November 24, 2009
WOOSTER, Ohio - Of all the lessons learned by students in The College of Wooster's Applied Mathematics Research Experience (AMRE) this past summer, one stood out above the rest: highly developed critical-thinking and problem-solving skills are vital in today's workplace.
Seventeen students took part in the annual eight-week session, during which they served as paid consultants to clients in business, industry, education, government, and the non-profit sector. The students were grouped into five teams of three and one team of two. Each was then assigned at least one faculty adviser. Their objective was to come up with solutions to a range of real-world challenges and problems, which they shared at the 16th annual AMRE Projects Day on Nov. 19 in
Lean Lecture Room of Wishart Hall.
Most of the projects were contracted with existing clients, who were pleased by results from previous years. The first group, which consisted of Daniel Norris, Itai Njanji, and Evan Radkoff, was called on to enhance and maintain software tools from Prentke Romich Corporation, a nearby manufacturer of assisted communication devices. The three students, who were advised by Denise Byrnes (associate professor of computer science at Wooster), successfully eliminated bugs in the Performance Report Tool (PeRT) and the Performance Report Library (PeRL), which provide resource data for speech therapists. The group also overhauled the algorithm so that therapists could search the data more efficiently.
The second team, made up of Robert Taylor, Josh Thomas, and Trisha Fultz, worked with Wooster's Dean of Students Office to upgrade its content management system. The students, who were also advised by Byrnes, adjusted user access levels, created new security groups, and refined the current system (known as Panosophy), which enables the office to track such issues as academic
performance, social behavior, and health history. Although the group experienced a few "technical snafus," according to Thomas, they were able to upgrade the system, and may look into marketing it to other schools in the future.
Bilal Paracha, Will Daniel, and Jiuwei Zhang, along with Jim Burnell (professor of economics), comprised the third group, which worked with FirstEnergy Corp on the development of a model to predict consumer behavior when shopping for utilities. Paracha, who was the group's only spokesperson because Daniel and Zhang were studying off campus, explained how he and his fellow students first had to learn about the company and the impact of deregulation on the industry
before beginning work on the project. "We had to develop a theory first," he said. The group came up with several methods to predict demand based on comparative prices and competitive markets.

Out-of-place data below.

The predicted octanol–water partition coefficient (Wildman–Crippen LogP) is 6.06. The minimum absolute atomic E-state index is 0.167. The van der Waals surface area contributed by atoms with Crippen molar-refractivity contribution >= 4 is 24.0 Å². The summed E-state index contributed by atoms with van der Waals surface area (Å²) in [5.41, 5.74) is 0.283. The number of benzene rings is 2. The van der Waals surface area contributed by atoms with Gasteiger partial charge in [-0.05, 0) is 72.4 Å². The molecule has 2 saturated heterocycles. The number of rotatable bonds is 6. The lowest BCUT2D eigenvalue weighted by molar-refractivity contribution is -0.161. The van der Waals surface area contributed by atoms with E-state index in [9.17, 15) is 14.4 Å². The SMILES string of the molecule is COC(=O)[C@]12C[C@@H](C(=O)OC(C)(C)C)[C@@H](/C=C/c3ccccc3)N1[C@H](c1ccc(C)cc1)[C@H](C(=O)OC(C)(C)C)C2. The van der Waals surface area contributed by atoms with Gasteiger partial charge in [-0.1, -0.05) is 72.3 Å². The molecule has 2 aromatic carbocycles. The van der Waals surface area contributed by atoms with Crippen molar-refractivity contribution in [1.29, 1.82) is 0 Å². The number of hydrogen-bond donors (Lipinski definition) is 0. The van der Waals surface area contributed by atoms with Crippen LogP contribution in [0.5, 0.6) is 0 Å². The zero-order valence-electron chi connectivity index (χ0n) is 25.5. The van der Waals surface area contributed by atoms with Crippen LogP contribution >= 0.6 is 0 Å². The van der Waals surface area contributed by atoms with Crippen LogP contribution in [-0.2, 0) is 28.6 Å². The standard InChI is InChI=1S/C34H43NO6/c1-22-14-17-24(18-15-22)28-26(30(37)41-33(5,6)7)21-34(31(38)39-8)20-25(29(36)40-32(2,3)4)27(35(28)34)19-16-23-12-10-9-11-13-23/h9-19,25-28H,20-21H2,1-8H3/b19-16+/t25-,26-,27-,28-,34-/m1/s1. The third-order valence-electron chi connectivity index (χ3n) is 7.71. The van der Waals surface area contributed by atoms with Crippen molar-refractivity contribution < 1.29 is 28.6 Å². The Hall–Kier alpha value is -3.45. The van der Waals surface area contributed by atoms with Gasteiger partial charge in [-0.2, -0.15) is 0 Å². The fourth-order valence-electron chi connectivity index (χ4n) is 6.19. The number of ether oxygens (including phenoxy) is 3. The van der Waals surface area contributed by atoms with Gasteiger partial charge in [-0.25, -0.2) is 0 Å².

The fourth team, which consisted of Nancy Tinoza and Hannah Roberts, tackled a pure math problem with funding from the Howard Hughes Medical Institute (HHMI). John Ramsay (professor of mathematics) and Pam Pierce (professor of mathematics) served as advisors for the project, which picked up on the continued investigation of Tarski's circle-squaring problem. Specifically, Roberts and Tinoza worked on an algorithm for polygon dissection - the process of cutting a polygon into a finite number of pieces and reforming them into a square.
The fifth group, also advised by Ramsay and Pierce, consisted of Gabe Avila, Yang Tian, and Kevin Nicholson, who were charged with analyzing the metrics that measure the competitiveness of Progressive Insurance in the marketplace.
The sixth team, made up of Prachi Saraogi, Shiladitya Roychoudhuri, and Jeff Lyman, and advised by Jennifer Roche (assistant professor of mathematics), worked with several internal groups: the alumni office, the admissions office, and AMRE itself. The alumni project involved the development of a tool that would aid the office in identifying the most active and inactive former students. The
admissions project sought to estimate the probability of student prospects from different groups applying, being accepted, and ultimately enrolling at Wooster. The third project involved an analysis of various Internet networking systems in an effort to determine which would best serve the needs of AMRE and Wooster's Social Entrepreneurship program.
"Once again this year, we witnessed the value of being able to conduct research in the areas of mathematics and computer science," said Ramsay. "There is a very real need for these services, and our students are able to apply their critical-thinking skills while solving problems for our clients."
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